There are lots of other things going on today, new database server swap for our performance testing, and a bunch of other project work. Its good that its quiet in the office as far as non-project work goes.

Monday, April 19, 2010

Week in Geneva

Just wrapping up a week of pretty intense work here in our datacenter, here is a list of some of the fun projects we accomplished.

  1. Disk upgrades to netapp
    1. Netapp locally here in Switzerland went out of their way to fix issues caused by my purchase in the US. Last time I buy in US and ship overseas.
    2. Netapp also looked over the system and made some very good corrections and suggestions, much appreciated the great customer support.
  2. Reconfigured network
    1. Move 10GE to other subnets
    2. Change netapp network config
    3. Several other additional cables and infrastructure was built out
  3. Firewall Upgrades
  4. F5 Upgrades from OSv9.4.3 to OSv10.1
  5. Install 3 New VM Servers
  6. Install memory in systems (DB, VM)
  7. Cleanup of office, and build other infrastructure
  8. Major failover testing of netapp, firewall, and loadbalancers

Now we are trying to get home with the volcanic ash situation in Europe. It looks like we will be driving our rental car to Barcelona, and taking a flight from there. Should be an interesting little side trip.

More fun later, glad to have a little break after working crazy hours the last week. J

Tuesday, April 13, 2010

Finally a way to block those pesky bots stealing content

We've been using a product over at MFG which is sort of like an invisible captcha tool. The beauty of the product is the end user doesn't even know its running, but the accuracy and technology which is used is very unique and cutting edge. We first started speaking with Pramana – www.pramana.com about over a year ago, initially there was issues with the technology, but it had progressed quickly and become rock solid. I was unable to get false positives in all my testing and scripting.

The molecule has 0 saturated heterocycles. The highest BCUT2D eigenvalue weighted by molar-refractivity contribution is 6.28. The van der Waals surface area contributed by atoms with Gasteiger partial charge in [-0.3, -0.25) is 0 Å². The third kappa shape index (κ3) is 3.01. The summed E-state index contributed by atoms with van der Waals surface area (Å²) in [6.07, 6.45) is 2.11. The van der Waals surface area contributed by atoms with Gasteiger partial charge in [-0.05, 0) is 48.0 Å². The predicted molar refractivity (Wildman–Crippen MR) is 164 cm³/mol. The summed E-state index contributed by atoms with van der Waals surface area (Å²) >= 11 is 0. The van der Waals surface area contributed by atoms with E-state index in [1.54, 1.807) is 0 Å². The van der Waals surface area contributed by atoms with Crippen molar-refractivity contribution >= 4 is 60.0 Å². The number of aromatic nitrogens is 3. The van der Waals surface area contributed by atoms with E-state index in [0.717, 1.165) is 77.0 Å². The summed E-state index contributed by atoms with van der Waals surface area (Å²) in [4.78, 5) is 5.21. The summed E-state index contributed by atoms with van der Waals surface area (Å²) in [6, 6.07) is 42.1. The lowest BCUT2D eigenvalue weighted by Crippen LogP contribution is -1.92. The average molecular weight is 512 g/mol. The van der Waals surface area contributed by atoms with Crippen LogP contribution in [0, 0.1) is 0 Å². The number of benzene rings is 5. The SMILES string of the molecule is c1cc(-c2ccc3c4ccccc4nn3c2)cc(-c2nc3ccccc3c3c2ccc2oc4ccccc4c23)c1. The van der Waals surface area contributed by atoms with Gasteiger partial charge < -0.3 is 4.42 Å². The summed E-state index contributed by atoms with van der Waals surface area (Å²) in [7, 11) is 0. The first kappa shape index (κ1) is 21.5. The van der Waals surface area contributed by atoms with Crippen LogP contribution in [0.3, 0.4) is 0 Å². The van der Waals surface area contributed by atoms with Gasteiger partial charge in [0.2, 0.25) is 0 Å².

We implemented the technology (Pramana HumanPresent - www.pramana.com/human-present/) based on issues with competitors which sell databases and information about manufacturing companies essentially stealing our content. They use various methods, including screen scraping, and seo scraping bots. This has been observed in many occasions, and we even had one company who wanted to sell out to us, while they were stealing our data! (somewhat legally)

The product is not super simple to implement, but the benefits are great. They have SDKs for a bunch of languages (for us we use Java, which is more complex than the PHP API or others they have). The SDKs give you all kinds of granular control.

We are a paying customer of Pramana, and they got the great idea of letting users use the service for free (Called BotAlert - http://www.pramana.com/botalert/) in order to detect and measure the bots (you get pretty daily reports from them), if you want to block the bots then you have to pay. The cost is very reasonable considering it doesn't inconvenience users, and it can also allow search engine crawlers to index content, but homebuilt screen scrapers to be blocked.